“[W]e cannot presume to know what defendant's testimony might have been had he testified, as might well have happened had the court excluded his conviction for robbery.   It is thus not possible for us to determine on the record before us the degree of prejudice suffered by defendant because of the court's error in failing to grant his motion․”  (Rist, supra, 16 Cal.3d at p. 223, 127 Cal.Rptr. 457, 545 P.2d 833, fn. omitted.)

In reversing a possession of heroin-for-sale conviction, the Supreme Court in Spearman likewise refused to speculate about the effect the defendant's testimony would have had on a jury.

The People urge that Rist and its progeny are a part of the “rigid rules” which Castro found the electorate rejected by voting in favor of Proposition 8.   Therefore, the People conclude, the Rist rule of reversal no longer binds this court.   On the subject of “rigid rules,” Justice Kaus wrote:

“The intention of the drafters of the initiative was to restore trial court discretion as visualized by the Evidence Code and to reject the rigid, black letter rules of exclusion which we had grafted onto the code by the [People v.] Antick [ (1975) 15 Cal.3d 79, 123 Cal.Rptr. 475, 539 P.2d 43] line of decisions.   Our conclusion is based on the historical context of subdivisions (d) and (f) of section 28.   The dissatisfaction of the proponents with the appellate courts was expressed in the literature that supported the initiative.”  (People v. Castro, supra, 38 Cal.3d at p. 312, 211 Cal.Rptr. 719, 696 P.2d 111.)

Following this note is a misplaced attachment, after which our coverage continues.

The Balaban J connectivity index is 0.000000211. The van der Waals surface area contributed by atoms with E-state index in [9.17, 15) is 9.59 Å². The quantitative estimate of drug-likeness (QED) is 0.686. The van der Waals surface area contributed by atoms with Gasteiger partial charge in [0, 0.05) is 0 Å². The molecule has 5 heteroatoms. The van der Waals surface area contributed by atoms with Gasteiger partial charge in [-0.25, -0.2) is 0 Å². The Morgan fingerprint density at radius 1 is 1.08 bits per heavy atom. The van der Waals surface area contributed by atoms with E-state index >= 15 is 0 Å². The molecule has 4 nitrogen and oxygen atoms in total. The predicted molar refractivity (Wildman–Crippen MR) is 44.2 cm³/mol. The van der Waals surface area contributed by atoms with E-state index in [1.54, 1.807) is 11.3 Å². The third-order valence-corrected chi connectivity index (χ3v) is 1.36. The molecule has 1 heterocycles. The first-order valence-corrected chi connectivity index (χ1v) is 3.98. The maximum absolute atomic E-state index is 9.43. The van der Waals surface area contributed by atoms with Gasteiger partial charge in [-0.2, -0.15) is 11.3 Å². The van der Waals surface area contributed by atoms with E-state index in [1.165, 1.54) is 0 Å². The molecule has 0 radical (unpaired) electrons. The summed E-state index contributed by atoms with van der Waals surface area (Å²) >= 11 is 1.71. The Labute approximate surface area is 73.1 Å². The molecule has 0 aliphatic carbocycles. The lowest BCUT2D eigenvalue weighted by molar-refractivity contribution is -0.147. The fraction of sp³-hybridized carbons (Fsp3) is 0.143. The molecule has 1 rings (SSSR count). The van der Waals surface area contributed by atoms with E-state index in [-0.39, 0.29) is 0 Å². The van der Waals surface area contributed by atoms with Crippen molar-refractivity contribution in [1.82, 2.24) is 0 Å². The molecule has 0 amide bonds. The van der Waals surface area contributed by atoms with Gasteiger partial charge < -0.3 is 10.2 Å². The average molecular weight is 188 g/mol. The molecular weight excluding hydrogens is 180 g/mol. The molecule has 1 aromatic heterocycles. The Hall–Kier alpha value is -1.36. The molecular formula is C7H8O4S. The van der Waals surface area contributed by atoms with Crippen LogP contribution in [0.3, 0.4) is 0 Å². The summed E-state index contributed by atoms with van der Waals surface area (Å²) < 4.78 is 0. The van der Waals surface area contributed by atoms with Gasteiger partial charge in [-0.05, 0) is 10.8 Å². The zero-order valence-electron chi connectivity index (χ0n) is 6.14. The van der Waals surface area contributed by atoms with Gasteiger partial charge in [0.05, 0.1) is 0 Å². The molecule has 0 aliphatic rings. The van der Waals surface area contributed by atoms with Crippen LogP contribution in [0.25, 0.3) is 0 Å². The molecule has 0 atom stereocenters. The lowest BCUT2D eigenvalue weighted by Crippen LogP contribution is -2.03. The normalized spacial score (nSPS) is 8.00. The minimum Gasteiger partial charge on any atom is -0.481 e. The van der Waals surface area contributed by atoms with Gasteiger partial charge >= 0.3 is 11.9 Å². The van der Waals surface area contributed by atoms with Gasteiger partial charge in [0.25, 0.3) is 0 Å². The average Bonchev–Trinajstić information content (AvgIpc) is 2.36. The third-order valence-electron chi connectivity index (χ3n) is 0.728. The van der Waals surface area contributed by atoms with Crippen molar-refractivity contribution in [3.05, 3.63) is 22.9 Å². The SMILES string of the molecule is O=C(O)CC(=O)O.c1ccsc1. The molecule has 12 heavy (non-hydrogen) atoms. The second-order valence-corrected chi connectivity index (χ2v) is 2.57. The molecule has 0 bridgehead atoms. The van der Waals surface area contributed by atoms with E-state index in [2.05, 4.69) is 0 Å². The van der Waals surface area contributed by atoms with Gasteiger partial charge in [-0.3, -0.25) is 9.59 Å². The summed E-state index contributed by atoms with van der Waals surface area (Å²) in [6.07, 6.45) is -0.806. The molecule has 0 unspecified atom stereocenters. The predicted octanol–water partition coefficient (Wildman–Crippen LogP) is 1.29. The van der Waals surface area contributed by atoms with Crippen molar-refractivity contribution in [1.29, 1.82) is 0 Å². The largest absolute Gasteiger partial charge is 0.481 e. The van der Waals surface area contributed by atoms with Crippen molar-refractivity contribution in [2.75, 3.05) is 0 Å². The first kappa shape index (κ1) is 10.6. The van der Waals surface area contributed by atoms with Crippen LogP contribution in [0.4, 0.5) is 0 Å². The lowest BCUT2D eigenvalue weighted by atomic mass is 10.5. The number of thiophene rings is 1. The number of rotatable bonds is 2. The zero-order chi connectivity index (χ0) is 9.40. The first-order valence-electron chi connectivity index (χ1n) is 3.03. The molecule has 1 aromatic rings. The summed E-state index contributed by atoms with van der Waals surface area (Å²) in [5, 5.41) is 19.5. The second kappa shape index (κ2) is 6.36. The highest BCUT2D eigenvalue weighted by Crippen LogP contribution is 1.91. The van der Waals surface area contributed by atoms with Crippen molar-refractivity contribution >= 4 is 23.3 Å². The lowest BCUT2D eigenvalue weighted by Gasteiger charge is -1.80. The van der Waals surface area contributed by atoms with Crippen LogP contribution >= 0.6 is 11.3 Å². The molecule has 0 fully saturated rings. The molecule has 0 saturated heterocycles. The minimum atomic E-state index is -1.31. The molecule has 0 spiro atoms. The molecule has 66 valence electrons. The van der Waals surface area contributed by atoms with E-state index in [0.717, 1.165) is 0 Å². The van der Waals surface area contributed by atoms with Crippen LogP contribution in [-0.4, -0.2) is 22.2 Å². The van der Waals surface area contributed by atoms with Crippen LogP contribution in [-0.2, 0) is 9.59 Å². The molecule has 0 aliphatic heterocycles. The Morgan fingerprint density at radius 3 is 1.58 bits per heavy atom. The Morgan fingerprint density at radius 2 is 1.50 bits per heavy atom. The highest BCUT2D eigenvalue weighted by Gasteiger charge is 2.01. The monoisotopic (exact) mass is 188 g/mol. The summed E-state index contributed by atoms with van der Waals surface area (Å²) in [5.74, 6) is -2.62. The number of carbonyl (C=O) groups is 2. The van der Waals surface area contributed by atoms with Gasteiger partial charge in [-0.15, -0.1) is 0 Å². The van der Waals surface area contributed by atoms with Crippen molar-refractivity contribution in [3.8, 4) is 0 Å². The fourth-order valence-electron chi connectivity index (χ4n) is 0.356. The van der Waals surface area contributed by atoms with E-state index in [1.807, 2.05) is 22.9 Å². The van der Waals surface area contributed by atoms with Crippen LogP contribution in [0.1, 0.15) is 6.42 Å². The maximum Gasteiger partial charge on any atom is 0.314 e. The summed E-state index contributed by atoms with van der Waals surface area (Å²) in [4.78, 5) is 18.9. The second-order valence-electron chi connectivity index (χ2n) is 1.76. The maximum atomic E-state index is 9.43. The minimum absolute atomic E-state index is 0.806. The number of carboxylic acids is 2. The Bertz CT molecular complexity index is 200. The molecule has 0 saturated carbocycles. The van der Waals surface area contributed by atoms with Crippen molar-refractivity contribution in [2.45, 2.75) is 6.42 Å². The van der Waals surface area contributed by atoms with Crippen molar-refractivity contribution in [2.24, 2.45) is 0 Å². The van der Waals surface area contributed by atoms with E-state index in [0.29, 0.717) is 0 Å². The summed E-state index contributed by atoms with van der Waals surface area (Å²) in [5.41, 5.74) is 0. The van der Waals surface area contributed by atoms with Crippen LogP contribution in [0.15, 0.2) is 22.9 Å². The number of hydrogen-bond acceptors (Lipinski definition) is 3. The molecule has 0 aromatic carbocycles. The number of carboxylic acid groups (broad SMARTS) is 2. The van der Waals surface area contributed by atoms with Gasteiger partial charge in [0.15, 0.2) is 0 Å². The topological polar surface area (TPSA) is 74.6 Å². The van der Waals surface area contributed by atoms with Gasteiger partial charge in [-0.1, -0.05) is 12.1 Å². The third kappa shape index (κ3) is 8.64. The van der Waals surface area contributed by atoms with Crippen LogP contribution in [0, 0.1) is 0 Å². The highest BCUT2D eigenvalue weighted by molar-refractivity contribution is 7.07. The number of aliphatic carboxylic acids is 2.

Rigid, black-letter rules of exclusion applied by the trial court were rejected, not appellate rules of reversal.   Accordingly, with respect to the issue of reversal, Rist is still informative.

The question then arises:  Does the Rist line of cases create a rule of per se reversal?   The Supreme Court has yet to find harmless error where the trial court commits Beagle 3 error and defendant does not testify.   However, it has not gone so far as to announce that under such circumstances, per se reversal is required.   Instead, in each instance the court balanced the evidence against the fact that it was not possible to know what defendant's testimony would have been.